“Critical Invention: Media, Engagement, Practice”
March 19-20th, 2016
“Before there is ‘thought,’ there must have been ‘invention.’” – Friedrich Nietzsche, The Will to Power, p. 293.
“Building is, for us, a new kind of hermeneutic — one that is quite a bit more radical than taking the traditional methods of humanistic inquiry and applying them to digital objects. Media studies, game studies, critical code studies, and various other disciplines have brought wonderful new things to humanistic study, but I will say (at my peril) that none of these represent as radical a shift as the move from reading to making.” – Stephen Ramsay, “On Building.”
The 2016 CRDM Symposium seeks papers, creative work, and digital projects in a wide range of formats and from various disciplines following the theme of “critical invention.” While the concept of “invention” has a long history in the rhetorical canon, it also exists as a way of thinking more generally about how new objects and processes come into being. Invention, in this sense, might apply to any aspect of our designed environment: the development of new technologies, archives, architecture, software, or visual media, in addition to the development of new texts and ideas. This growing sense that scholars should critically engage with multiple processes of invention is evident in a number of emerging fields: critical making, digital humanities, code studies, digital rhetoric, multimodal composition, and others. This impulse to understand invention as a broad set of dynamic, interconnected processes opens up new potentials for pedagogy, research, and creative practice across disciplines. As John Muckelbauer (2008) argues, an affirmative sense of invention “structures the very possibility of what it means to read, to write, and even to think,” and this sense of invention cannot always be “explained representationally” but must be “demonstrated performatively” (p. xi). It is precisely these sorts of demonstrations, which include but are not limited to language, that we seek for this symposium. Thus, we invite proposals of various formats to explore the following questions:
- What does it mean to invent critically?
- What do processes of critical invention look like across disciplines? What does it mean to engage critically with processes of invention in the context of library science, Victorian literature, music theory, neuropsychology, or other fields not usually associated with making?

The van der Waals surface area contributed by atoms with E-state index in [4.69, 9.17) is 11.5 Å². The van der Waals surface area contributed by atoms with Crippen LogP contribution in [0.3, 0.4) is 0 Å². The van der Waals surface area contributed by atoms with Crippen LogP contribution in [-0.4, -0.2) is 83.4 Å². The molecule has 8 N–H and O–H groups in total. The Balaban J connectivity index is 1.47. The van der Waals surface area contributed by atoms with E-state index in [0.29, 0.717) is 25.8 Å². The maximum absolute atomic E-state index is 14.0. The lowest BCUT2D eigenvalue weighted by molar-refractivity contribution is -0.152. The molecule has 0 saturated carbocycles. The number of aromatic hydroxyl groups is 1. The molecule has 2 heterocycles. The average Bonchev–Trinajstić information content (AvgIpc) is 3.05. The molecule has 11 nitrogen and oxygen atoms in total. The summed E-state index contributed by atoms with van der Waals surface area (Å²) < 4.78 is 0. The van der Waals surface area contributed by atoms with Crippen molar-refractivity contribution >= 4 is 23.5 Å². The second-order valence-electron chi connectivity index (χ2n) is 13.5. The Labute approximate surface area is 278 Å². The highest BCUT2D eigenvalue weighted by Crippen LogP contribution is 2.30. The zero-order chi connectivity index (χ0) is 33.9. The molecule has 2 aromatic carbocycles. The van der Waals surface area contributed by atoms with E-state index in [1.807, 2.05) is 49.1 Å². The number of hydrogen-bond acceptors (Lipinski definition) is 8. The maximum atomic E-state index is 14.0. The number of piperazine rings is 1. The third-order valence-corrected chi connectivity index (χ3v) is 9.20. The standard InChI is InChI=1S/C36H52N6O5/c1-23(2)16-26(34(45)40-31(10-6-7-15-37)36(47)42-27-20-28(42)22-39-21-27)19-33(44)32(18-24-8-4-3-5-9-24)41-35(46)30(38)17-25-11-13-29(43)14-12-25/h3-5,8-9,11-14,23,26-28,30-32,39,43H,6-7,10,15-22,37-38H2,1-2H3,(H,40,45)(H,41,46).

- Beyond making meaning, what can critical invention actually do?
- How do these processes affect digital pedagogies, creative production, and research practices?
From video games, to scientific apparatuses, to online interfaces, to computational scripts—any innovative projects invented in pursuit of academic inquiry have a place under our theme of critical invention. Some examples of such projects can be found at the latest issue of Hyperrhiz.
The CRDM Symposium will be hosted in conjunction with the Carolina Rhetoric Conference (March 17-18). This partnership will ensure an expansive, cross-disciplinary audience for presentations. It will also allow participants the opportunity to network with students and invited scholars from a wide range of academic backgrounds.
We invite proposals for the following presentation formats:
- Student project showcase: presentations of project-based work in a gallery-style setting, either in the format of demonstrating projects, showcasing media art, or poster-style presentations. We welcome various examples and permutations of “critical invention(s)” made as part of academic inquiry, whether it be a gyroscopic computer mouse, a web scraper, or a mechanism to stabilize an ultrasound probe. If you made it for your research, it’s welcome!
- Panels/lightning round talks: discussions of issues related to critical invention from multiple perspectives, either in traditional 15-20 minute panel presentations or roundtable discussion facilitators—these submissions can take the form of individual presentations or full panels.
- Workshops/breakout sessions: participatory, hands-on activities and sessions to put critical invention into practice. Possible topics might include critical making, feminist game design, interaction design, new media activism, and more.
Please submit contact information, institutional affiliation(s), and 200-300 word proposals indicating your intended presentation format and description via google forms.
Deadline: February 17th, 2016.